It’s the same as with clothes.
Some people prefer bright colors.
Others prefer jet black.
Even if you prefer colors, you can’t deny that a completely black snake is stunning.
And luckily, black snake pets are not difficult to find.
There are some species that make excellent pets, even for beginners.
Keep reading for a list of 6 wonderful black pet snakes. Not all 6 are ideal for beginners, though. If you have never had a pet snake, the first two species listed below are probably best.
Table of Contents
- 1 Black Snake Pets
- 1.1 Black Rat Snake (Pantherophis Obsoletus)
- 1.2 Mexican Black Kingsnake (Lampropeltis Getula Nigrita)
- 1.3 Red-Bellied Blacksnake (Pseudechis porphyriacus)
- 1.4 Black African House Snake (Boaedon Fuliginosus)
- 1.5 Black Milk Snake (Lampropeltis Triangulum)
- 1.6 Black Pine Snake (Pituophis Melanoleucus Lodingi)
- 2 Black Snakes For Pets: Final Thoughts
Black Snake Pets
All of the black snakes below make for great pets. but, as mentioned, some are better for more experienced snake owners. We make sure to point that out in the description for each snake.
Black Rat Snake (Pantherophis Obsoletus)
Black rat snakes are known by various names , like pilot black snakes, western rat snakes, etc. They are one of the most popular pet snakes in the United States. Most adults reach a length of 3 to 5 feet.
Black rat snakes are non-venomous. They are also small in size, docile, and have less stringent housing and temperature needs than other pet snakes. This makes them easy to care for, even for beginners in snake keeping. They also have a long lifespan in captivity of nearly 15 to20 years.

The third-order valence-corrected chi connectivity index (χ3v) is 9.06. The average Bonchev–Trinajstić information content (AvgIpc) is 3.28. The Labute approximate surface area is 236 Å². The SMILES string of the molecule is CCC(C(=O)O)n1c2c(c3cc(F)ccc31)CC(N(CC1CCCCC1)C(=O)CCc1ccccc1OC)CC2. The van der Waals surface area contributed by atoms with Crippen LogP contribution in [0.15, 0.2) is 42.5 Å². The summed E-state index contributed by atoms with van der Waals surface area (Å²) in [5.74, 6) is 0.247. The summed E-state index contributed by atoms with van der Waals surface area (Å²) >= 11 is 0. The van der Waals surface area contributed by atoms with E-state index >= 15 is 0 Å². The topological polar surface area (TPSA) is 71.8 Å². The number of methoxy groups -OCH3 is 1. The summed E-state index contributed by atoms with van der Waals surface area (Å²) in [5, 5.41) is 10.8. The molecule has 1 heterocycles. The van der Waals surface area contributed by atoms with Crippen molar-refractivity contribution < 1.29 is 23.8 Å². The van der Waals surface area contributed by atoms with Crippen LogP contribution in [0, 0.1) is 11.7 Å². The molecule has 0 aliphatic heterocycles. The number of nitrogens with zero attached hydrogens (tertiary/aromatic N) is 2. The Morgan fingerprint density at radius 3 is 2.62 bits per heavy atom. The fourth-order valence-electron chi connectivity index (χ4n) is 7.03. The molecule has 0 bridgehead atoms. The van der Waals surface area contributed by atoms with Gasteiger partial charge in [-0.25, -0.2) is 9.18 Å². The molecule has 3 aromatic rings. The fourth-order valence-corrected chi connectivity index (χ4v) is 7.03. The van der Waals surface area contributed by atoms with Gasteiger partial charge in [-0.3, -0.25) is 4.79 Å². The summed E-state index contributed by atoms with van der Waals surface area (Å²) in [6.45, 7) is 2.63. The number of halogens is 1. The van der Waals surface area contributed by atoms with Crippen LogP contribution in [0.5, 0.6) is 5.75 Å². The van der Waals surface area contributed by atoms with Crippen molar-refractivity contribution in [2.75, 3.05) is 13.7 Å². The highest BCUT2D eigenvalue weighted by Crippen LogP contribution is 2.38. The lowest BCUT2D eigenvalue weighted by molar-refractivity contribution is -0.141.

Around people, black snakes are mostly non-aggressive. They won’t strike unless they feel threatened. Captive-bred black rat snakes are also used to being handled and stay calm when held. All these factors make them excellent pets.
For more, check our our comparison of the black rat snake and the black racer snake.
Mexican Black Kingsnake (Lampropeltis Getula Nigrita)
The Mexican black kingsnake is a beautiful snake and also one of the first kingsnake species bred solely to be a pet. Its modest size and docile temperament further contribute to its popularity as a pet. Most species grow to 3 feet, or about 90 cm. They have smooth, slender, black-colored bodies.
In captivity, Mexican black kingsnakes need a temperature range between 70° and 90° F. They do well on a diet of rodents. With proper care, they can live for 15 to 20 years.
MBKs – as they are popularly known – are mostly solitary creatures. In captivity, they will spend most of their time hiding. You must provide your pet with some activity to maintain its physical and mental health.
If threatened, a Mexican Black Kingsnake will shake its tail to mimic the rattlesnake’s rattle. Captive-bred MBKs are mostly docile and won’t strike at humans.
Red-Bellied Blacksnake (Pseudechis porphyriacus)
The red-bellied blacksnake is one of the most popular pet snakes in Australia. It does well on a diet of thawed, frozen rodents but even makes do with the occasional chicken and dog food!
Most species grow to between 4.9 and 8.2 feet (1.5 and 2.5 meters). They have beautiful black scales with bright red or creamy pink bellies.
Despite having a placid and manageable temperament, red-bellied blacksnakes are venomous and their bites can be very painful. This is why they are best as pets for experienced herpetologists. As such, it may be best to handle them minimally, as in only when you clean their cages.
With the right setup, red-bellied blacksnakes are fairly easy to care for. You need an enclosure that is at least 4 feet long, 2 feet wide, and 1.5 feet high.
It is important to keep the enclosure at around 28 degrees C or 80° degrees F (28° C), preferably with a thermostat so you can vary it according to the season. The enclosure will also need an appropriate substrate.
Red-bellied blacksnakes are very active and tend to require more food than other pet snakes. With proper husbandry, they can live for 12 to 15 years.
Black African House Snake (Boaedon Fuliginosus)